Aung San Suu Kyi verdict draws international ire
A court in Burma (Myanmar) sentenced the opposition leader to 18 more months of house arrest for violating the terms of her detention. The trial was widely viewed as a sham.
A court in military-ruled Burma (Myanmar) has ordered opposition leader Aung San Suu Kyi to spend a further 18 months under house arrest, dashing hopes of clemency. The verdict, which was commuted from a sentence of three years in jail, flies in the face of international pressure aimed at securing her release.Skip to next paragraph
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Ms. Suu Kyi, who has spent the past six years confined to her lakeside house, was convicted Tuesday of breaching the terms of her detention after John Yettaw, an American tourist, swam across the lake and stayed two nights.
The court sentenced Mr. Yettaw, who was initially accused of being a spy, to seven years' imprisonment and hard labor. Yettaw, a Vietnam War veteran from Falcon, Mo., told the court that he had dreamed that her life was in danger and went to warn her.
The verdict against Suu Kyi, who leads the National League for Democracy (NLD), wasn't unexpected. By convicting her of a crime and extending her detention, Burma's rulers can ensure that she doesn't campaign in national elections expected next year – the first held since a 1990 poll that the NLD won and the military later annulled. Suu Kyi was detained in 1989 and has spent much of the past two decades under house arrest.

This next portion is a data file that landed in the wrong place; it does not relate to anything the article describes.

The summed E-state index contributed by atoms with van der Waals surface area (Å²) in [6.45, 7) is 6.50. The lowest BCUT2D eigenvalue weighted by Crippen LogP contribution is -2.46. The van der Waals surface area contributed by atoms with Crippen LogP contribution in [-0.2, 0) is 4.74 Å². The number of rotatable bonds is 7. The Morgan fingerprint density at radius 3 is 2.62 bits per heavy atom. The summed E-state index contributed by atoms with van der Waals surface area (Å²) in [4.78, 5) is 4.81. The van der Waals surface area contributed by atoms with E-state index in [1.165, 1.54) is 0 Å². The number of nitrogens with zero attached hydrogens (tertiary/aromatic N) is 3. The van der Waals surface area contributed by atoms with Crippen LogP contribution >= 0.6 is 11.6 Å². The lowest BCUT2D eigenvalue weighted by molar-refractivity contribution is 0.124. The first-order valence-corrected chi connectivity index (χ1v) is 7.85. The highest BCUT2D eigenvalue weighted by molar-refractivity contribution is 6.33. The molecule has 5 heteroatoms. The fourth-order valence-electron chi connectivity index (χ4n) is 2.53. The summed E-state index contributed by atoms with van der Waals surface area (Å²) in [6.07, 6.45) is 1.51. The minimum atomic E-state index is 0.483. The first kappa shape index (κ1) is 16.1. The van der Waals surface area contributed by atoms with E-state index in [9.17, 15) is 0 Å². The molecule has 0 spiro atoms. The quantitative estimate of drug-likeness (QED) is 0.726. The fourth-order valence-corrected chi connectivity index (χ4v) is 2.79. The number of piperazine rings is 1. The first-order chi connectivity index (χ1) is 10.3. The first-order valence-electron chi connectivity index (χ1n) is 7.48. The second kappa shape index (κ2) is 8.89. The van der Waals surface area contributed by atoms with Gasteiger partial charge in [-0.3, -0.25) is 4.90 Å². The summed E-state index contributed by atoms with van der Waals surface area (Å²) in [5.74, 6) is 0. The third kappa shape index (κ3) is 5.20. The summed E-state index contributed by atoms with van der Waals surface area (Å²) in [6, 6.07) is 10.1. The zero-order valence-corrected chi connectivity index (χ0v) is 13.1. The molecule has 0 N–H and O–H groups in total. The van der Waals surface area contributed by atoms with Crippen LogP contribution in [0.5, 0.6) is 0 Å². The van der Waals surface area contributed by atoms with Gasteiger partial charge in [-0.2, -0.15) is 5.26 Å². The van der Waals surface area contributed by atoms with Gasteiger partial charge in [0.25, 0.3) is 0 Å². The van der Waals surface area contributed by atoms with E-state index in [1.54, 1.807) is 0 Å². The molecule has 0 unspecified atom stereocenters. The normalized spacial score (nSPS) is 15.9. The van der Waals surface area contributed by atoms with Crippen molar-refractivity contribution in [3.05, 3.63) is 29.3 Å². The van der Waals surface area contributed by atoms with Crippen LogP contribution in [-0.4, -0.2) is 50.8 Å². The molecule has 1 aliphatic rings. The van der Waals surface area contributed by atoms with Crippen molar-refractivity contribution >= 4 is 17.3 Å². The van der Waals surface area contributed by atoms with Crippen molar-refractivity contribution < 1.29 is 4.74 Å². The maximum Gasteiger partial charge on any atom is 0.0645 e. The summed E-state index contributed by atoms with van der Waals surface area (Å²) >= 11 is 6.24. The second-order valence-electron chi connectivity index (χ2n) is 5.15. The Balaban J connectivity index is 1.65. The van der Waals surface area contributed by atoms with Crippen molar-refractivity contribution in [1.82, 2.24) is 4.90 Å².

'Pressure didn't make any difference'
A drumbeat of diplomacy has grown in recent months, as it became clear that the regime intended to use Yettaw's visit to prolong Suu Kyi's detention. Last month, United Nations Secretary General Ban Ki-moon traveled to Burma and urged its reclusive leader Gen. Than Shwe to spare her.
Some of Burma's neighbors in Southeast Asia have also expressed frustration at its intransigence and the diplomatic friction it causes with their Western allies.